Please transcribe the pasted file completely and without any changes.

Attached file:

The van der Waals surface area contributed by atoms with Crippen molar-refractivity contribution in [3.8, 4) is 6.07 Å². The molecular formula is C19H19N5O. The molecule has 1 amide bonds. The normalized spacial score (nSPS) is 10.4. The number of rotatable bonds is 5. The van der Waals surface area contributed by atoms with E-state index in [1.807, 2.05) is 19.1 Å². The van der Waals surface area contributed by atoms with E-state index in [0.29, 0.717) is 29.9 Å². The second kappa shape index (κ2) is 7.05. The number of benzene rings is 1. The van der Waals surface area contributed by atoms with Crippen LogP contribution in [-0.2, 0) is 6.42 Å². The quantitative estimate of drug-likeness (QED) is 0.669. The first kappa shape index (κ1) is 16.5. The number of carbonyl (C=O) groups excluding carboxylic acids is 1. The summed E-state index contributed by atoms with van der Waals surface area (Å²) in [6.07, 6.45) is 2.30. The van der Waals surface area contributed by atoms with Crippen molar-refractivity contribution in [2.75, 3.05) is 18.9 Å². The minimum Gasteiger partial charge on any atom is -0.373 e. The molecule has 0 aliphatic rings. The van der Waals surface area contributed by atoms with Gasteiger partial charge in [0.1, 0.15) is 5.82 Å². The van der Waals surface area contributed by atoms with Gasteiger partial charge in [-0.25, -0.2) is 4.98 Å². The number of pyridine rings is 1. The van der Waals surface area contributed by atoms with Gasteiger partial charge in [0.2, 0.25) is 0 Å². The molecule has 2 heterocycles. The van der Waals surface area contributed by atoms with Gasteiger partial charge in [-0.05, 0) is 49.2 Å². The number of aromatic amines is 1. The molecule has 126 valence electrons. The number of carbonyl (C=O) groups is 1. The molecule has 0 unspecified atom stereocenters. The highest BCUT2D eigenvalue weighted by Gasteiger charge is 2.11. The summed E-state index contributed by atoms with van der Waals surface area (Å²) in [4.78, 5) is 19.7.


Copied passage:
The van der Waals surface area contributed by atoms with Crippen molar-refractivity contribution in [3.8, 4) is 6.07 Å². The molecular formula is C19H19N5O. The molecule has 1 amide bonds. The normalized spacial score (nSPS) is 10.4. The number of rotatable bonds is 5. The van der Waals surface area contributed by atoms with E-state index in [1.807, 2.05) is 19.1 Å². The van der Waals surface area contributed by atoms with E-state index in [0.29, 0.717) is 29.9 Å². The second kappa shape index (κ2) is 7.05. The number of benzene rings is 1. The van der Waals surface area contributed by atoms with Crippen LogP contribution in [-0.2, 0) is 6.42 Å². The quantitative estimate of drug-likeness (QED) is 0.669. The first kappa shape index (κ1) is 16.5. The number of carbonyl (C=O) groups excluding carboxylic acids is 1. The summed E-state index contributed by atoms with van der Waals surface area (Å²) in [6.07, 6.45) is 2.30. The van der Waals surface area contributed by atoms with Crippen molar-refractivity contribution in [2.75, 3.05) is 18.9 Å². The minimum Gasteiger partial charge on any atom is -0.373 e. The molecule has 0 aliphatic rings. The van der Waals surface area contributed by atoms with Gasteiger partial charge in [0.1, 0.15) is 5.82 Å². The van der Waals surface area contributed by atoms with Gasteiger partial charge in [-0.25, -0.2) is 4.98 Å². The number of pyridine rings is 1. The van der Waals surface area contributed by atoms with Gasteiger partial charge in [0.2, 0.25) is 0 Å². The molecule has 2 heterocycles. The van der Waals surface area contributed by atoms with Gasteiger partial charge in [-0.05, 0) is 49.2 Å². The number of aromatic amines is 1. The molecule has 126 valence electrons. The number of carbonyl (C=O) groups is 1. The molecule has 0 unspecified atom stereocenters. The highest BCUT2D eigenvalue weighted by Gasteiger charge is 2.11. The summed E-state index contributed by atoms with van der Waals surface area (Å²) in [4.78, 5) is 19.7.